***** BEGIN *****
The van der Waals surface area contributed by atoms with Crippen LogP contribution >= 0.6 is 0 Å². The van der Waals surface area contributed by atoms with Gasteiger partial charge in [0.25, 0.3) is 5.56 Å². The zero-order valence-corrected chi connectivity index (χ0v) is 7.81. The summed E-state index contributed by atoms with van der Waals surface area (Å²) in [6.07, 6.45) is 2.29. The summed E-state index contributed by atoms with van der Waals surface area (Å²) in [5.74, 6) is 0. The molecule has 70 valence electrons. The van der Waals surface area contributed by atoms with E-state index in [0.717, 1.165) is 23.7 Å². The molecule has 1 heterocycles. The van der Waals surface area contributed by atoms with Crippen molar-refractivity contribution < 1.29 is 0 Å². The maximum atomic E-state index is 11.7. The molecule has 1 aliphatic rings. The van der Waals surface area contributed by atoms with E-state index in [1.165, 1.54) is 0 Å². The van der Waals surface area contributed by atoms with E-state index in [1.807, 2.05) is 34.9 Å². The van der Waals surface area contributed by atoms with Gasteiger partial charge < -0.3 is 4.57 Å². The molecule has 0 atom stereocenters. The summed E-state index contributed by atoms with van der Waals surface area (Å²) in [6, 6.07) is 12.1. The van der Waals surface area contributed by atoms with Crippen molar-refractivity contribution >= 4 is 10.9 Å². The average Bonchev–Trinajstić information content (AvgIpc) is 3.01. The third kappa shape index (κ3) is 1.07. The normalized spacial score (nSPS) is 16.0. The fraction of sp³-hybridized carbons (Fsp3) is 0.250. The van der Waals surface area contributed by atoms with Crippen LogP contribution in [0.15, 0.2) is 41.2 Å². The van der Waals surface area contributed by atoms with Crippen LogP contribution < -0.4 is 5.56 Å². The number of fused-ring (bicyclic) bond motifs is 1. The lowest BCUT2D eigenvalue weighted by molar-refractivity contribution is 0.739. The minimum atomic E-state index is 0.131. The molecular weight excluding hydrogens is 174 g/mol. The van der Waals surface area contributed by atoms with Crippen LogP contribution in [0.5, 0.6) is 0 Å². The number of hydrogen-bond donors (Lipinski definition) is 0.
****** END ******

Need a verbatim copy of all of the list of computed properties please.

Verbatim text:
The van der Waals surface area contributed by atoms with Crippen LogP contribution >= 0.6 is 0 Å². The van der Waals surface area contributed by atoms with Gasteiger partial charge in [0.25, 0.3) is 5.56 Å². The zero-order valence-corrected chi connectivity index (χ0v) is 7.81. The summed E-state index contributed by atoms with van der Waals surface area (Å²) in [6.07, 6.45) is 2.29. The summed E-state index contributed by atoms with van der Waals surface area (Å²) in [5.74, 6) is 0. The molecule has 70 valence electrons. The van der Waals surface area contributed by atoms with E-state index in [0.717, 1.165) is 23.7 Å². The molecule has 1 heterocycles. The van der Waals surface area contributed by atoms with Crippen molar-refractivity contribution < 1.29 is 0 Å². The maximum atomic E-state index is 11.7. The molecule has 1 aliphatic rings. The van der Waals surface area contributed by atoms with E-state index in [1.165, 1.54) is 0 Å². The van der Waals surface area contributed by atoms with E-state index in [1.807, 2.05) is 34.9 Å². The van der Waals surface area contributed by atoms with Gasteiger partial charge < -0.3 is 4.57 Å². The molecule has 0 atom stereocenters. The summed E-state index contributed by atoms with van der Waals surface area (Å²) in [6, 6.07) is 12.1. The van der Waals surface area contributed by atoms with Crippen molar-refractivity contribution >= 4 is 10.9 Å². The average Bonchev–Trinajstić information content (AvgIpc) is 3.01. The third kappa shape index (κ3) is 1.07. The normalized spacial score (nSPS) is 16.0. The fraction of sp³-hybridized carbons (Fsp3) is 0.250. The van der Waals surface area contributed by atoms with Crippen LogP contribution in [0.15, 0.2) is 41.2 Å². The van der Waals surface area contributed by atoms with Crippen LogP contribution < -0.4 is 5.56 Å². The number of fused-ring (bicyclic) bond motifs is 1. The lowest BCUT2D eigenvalue weighted by molar-refractivity contribution is 0.739. The minimum atomic E-state index is 0.131. The molecular weight excluding hydrogens is 174 g/mol. The van der Waals surface area contributed by atoms with Crippen LogP contribution in [0.5, 0.6) is 0 Å². The number of hydrogen-bond donors (Lipinski definition) is 0.